You Tube video of Poltrock telling delegates they couldn't vote "No"

The meeting is documented on YouTube for the entire world to see how democracy was denied for members to vote against a contract that perpetuated the biggest attacks on veteran union teachers in the history of the union.

As a result, February 18, 2009, was for many delegates a case of "deja vu all over again."

Delegate Judy Schectman commented: “And Marilyn Stewart said we would have democracy and transparency. Right. It is the same old thing all over again.”

Ms. Schectman, disgusted with the lack of representation and job protection for the social workers that she represents, said she was eager for a clean launch to the current term of union delegates. Now she said she is afraid the current rhetoric of change and “a new movement” from Marilyn Stewart is nothing but hot air.

Shortly after the meeting was called to order, with the largest group in the House in years (including hundreds of new delegates), Marilyn Stewart said that attorney Jennifer Poltrock was going to review "Roberts Rules of Order" and serve as Parliamentarian.

Poltrock then proceeded to read a version of the rules that had been distributed to the delegates, leaving out the fact that the main point, repeated over and over again, was that the chairman of the meeting has one primary responsibility: To ensure that all sides are heard on every issue to come before the body and that democracy is honored.

Instead, Poltrock went over a version of "Roberts Rules" that was heavy on what the delegates were not supposed to do and ignored the responsibility of the chairman of the meeting to make sure that democracy and fairness ruled.

Since the infamous August 31, 2007, vote was engineered by Poltrock and Stewart, there has been a great deal of internal organizing of union members against what most now consider the sellout leadership of Marilyn Stewart. At the same time, Stewart has purged the ranks of the union's top elected officers, also in the view of many an attack on democracy. In 2008, Stewart brought charges to the union's executive board, which she controls, to get rid of Ted Dallas, the union's elected vice president.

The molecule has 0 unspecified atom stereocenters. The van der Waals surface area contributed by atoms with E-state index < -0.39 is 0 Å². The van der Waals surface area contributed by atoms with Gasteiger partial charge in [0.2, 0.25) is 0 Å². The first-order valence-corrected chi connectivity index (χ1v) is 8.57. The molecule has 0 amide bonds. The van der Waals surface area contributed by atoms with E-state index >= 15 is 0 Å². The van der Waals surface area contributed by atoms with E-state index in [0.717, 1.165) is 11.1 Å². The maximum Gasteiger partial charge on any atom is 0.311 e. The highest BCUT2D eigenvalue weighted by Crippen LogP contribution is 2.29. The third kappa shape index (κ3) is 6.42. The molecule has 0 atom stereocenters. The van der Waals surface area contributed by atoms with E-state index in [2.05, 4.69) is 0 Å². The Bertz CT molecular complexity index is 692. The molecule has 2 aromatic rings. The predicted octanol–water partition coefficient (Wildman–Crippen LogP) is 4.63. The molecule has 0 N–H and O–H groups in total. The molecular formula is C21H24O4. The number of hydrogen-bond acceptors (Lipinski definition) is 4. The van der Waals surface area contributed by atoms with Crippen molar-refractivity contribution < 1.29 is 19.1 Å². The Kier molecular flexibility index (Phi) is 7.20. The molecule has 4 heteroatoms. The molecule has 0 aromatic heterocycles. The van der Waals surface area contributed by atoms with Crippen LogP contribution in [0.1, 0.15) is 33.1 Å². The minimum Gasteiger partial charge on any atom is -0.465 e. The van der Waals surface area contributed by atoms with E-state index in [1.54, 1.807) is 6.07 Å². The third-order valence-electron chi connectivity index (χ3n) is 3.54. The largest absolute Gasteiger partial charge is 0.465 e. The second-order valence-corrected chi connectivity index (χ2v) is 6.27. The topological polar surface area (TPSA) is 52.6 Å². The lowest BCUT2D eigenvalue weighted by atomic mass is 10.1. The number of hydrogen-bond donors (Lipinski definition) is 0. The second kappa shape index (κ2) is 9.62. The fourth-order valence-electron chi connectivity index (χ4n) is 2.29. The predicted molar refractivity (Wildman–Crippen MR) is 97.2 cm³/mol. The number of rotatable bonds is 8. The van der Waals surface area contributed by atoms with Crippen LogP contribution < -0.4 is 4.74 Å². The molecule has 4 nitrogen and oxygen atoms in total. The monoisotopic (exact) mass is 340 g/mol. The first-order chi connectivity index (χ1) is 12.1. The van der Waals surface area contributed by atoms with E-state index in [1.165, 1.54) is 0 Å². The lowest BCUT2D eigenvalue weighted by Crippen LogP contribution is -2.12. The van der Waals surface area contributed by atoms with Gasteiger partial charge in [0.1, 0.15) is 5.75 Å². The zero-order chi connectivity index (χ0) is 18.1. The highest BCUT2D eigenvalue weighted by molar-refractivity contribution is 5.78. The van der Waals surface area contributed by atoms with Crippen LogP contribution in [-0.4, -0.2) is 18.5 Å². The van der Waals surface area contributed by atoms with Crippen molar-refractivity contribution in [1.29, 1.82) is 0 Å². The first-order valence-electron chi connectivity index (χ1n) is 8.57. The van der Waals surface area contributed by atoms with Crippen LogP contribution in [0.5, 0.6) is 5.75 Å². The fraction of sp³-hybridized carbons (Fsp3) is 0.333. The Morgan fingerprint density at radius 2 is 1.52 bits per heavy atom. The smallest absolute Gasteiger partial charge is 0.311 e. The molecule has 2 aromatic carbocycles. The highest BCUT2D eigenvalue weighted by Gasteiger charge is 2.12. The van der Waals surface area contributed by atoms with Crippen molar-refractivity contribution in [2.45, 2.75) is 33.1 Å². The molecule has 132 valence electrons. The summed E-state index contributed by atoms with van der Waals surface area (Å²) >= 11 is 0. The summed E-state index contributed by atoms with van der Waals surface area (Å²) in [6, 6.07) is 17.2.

By the November 5, 2008 House of Delegates meeting (a little over one year after the infamous "quick count" of August 31, 2007), Marilyn Stewart, with the assistance of the Poltrock law firm, had expelled Vice President Ted Dallas (above left) from the Chicago Teachers Union. Stewart had also announced that the House of Delegates did not have the authority to review the decision. When Dallas tried to enter the November 2008 meeting of the House (above), he was told not to go up the stairs to the meeting room at Chicago's Plumbers Hall by one of Marilyn Stewart's private "Security" people (above center) and one of the union's sergeants at arms (above right). Dallas had been elected vice president of the union in May 2007. His opposition to Stewart's contract and her other activities resulted in her engineering his expulsion from the union a year after the controversial August 31, 2007, vote on the proposed contract. Dallas, who had been a member of the union for more than 30 years and who had more experience as a school delegate and rank-and-file union leader than his four fellow officers combined, was told he would be arrested if he tried to attend the November 2008 meeting. Since then, he has leafleted outside the meeting but declined to add another confrontation. He is presently involved in expensive litigation concerning his ouster from elected office and union membership by Marilyn Stewart and her faction at the CTU headquarters. Substance photo by George N. Schmidt.Then Stewart announced that the House of Delegates had not right to review and vote on the executive board decision. After Dallas was purged from the union, Stewart tried to do the same thing to the union's elected treasurer, Linda Porter. Porter is currently still in office, but Stewart has stripped her of her duties. Whereas the union's 32,000 members elected five major officers in May 2007, at the February 2009 meeting of the new House of Delegates, only three of the officers were seated on stage.